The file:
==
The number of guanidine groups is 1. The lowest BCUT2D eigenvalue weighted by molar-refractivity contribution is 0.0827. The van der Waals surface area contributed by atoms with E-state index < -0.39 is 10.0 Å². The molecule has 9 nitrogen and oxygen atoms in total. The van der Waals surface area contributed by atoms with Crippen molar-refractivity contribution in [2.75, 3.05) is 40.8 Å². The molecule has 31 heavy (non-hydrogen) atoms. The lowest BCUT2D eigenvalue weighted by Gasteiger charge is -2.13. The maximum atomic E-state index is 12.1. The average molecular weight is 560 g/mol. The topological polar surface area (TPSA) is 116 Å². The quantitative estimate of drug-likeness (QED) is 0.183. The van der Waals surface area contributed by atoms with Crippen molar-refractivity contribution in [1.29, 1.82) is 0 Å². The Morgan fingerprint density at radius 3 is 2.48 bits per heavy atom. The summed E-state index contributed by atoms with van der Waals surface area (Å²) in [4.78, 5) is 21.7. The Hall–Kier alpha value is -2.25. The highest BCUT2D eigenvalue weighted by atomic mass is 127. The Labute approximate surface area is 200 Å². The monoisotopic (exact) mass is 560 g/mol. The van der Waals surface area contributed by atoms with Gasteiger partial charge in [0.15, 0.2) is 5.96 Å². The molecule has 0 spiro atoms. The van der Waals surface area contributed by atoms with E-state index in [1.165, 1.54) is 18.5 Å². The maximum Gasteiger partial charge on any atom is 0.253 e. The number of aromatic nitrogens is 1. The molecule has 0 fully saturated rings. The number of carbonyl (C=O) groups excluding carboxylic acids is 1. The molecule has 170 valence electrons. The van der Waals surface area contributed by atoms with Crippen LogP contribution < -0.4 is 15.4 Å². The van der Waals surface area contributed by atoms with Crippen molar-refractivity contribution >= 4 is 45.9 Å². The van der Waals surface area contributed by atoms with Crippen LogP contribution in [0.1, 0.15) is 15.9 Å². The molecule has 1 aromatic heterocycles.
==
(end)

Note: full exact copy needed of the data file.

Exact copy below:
The number of guanidine groups is 1. The lowest BCUT2D eigenvalue weighted by molar-refractivity contribution is 0.0827. The van der Waals surface area contributed by atoms with E-state index < -0.39 is 10.0 Å². The molecule has 9 nitrogen and oxygen atoms in total. The van der Waals surface area contributed by atoms with Crippen molar-refractivity contribution in [2.75, 3.05) is 40.8 Å². The molecule has 31 heavy (non-hydrogen) atoms. The lowest BCUT2D eigenvalue weighted by Gasteiger charge is -2.13. The maximum atomic E-state index is 12.1. The average molecular weight is 560 g/mol. The topological polar surface area (TPSA) is 116 Å². The quantitative estimate of drug-likeness (QED) is 0.183. The van der Waals surface area contributed by atoms with Crippen molar-refractivity contribution in [1.29, 1.82) is 0 Å². The Morgan fingerprint density at radius 3 is 2.48 bits per heavy atom. The summed E-state index contributed by atoms with van der Waals surface area (Å²) in [4.78, 5) is 21.7. The Hall–Kier alpha value is -2.25. The highest BCUT2D eigenvalue weighted by atomic mass is 127. The Labute approximate surface area is 200 Å². The monoisotopic (exact) mass is 560 g/mol. The van der Waals surface area contributed by atoms with Gasteiger partial charge in [0.15, 0.2) is 5.96 Å². The molecule has 0 spiro atoms. The van der Waals surface area contributed by atoms with E-state index in [1.165, 1.54) is 18.5 Å². The maximum Gasteiger partial charge on any atom is 0.253 e. The number of aromatic nitrogens is 1. The molecule has 0 fully saturated rings. The number of carbonyl (C=O) groups excluding carboxylic acids is 1. The molecule has 170 valence electrons. The van der Waals surface area contributed by atoms with Crippen LogP contribution < -0.4 is 15.4 Å². The van der Waals surface area contributed by atoms with Crippen molar-refractivity contribution >= 4 is 45.9 Å². The van der Waals surface area contributed by atoms with Crippen LogP contribution in [0.1, 0.15) is 15.9 Å². The molecule has 1 aromatic heterocycles.